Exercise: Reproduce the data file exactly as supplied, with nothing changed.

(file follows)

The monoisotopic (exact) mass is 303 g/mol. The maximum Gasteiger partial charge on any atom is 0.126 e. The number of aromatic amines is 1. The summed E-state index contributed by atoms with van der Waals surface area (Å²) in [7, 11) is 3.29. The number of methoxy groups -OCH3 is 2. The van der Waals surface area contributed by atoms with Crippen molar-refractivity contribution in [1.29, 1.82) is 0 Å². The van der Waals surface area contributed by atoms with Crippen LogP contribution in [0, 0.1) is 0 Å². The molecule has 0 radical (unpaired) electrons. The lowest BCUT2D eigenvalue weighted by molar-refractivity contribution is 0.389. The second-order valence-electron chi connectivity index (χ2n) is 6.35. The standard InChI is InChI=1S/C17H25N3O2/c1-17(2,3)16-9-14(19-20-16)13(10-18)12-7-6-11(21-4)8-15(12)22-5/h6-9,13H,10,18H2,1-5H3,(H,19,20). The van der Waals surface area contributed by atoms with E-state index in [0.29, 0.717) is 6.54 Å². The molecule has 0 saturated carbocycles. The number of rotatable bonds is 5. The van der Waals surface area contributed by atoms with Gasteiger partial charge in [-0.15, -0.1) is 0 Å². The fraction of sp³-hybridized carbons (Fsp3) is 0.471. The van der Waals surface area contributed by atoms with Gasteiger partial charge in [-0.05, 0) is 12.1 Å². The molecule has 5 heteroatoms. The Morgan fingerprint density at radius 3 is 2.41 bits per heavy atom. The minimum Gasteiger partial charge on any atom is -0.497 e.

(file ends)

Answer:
The monoisotopic (exact) mass is 303 g/mol. The maximum Gasteiger partial charge on any atom is 0.126 e. The number of aromatic amines is 1. The summed E-state index contributed by atoms with van der Waals surface area (Å²) in [7, 11) is 3.29. The number of methoxy groups -OCH3 is 2. The van der Waals surface area contributed by atoms with Crippen molar-refractivity contribution in [1.29, 1.82) is 0 Å². The van der Waals surface area contributed by atoms with Crippen LogP contribution in [0, 0.1) is 0 Å². The molecule has 0 radical (unpaired) electrons. The lowest BCUT2D eigenvalue weighted by molar-refractivity contribution is 0.389. The second-order valence-electron chi connectivity index (χ2n) is 6.35. The standard InChI is InChI=1S/C17H25N3O2/c1-17(2,3)16-9-14(19-20-16)13(10-18)12-7-6-11(21-4)8-15(12)22-5/h6-9,13H,10,18H2,1-5H3,(H,19,20). The van der Waals surface area contributed by atoms with E-state index in [0.29, 0.717) is 6.54 Å². The molecule has 0 saturated carbocycles. The number of rotatable bonds is 5. The van der Waals surface area contributed by atoms with Gasteiger partial charge in [-0.15, -0.1) is 0 Å². The fraction of sp³-hybridized carbons (Fsp3) is 0.471. The van der Waals surface area contributed by atoms with Gasteiger partial charge in [-0.05, 0) is 12.1 Å². The molecule has 5 heteroatoms. The Morgan fingerprint density at radius 3 is 2.41 bits per heavy atom. The minimum Gasteiger partial charge on any atom is -0.497 e.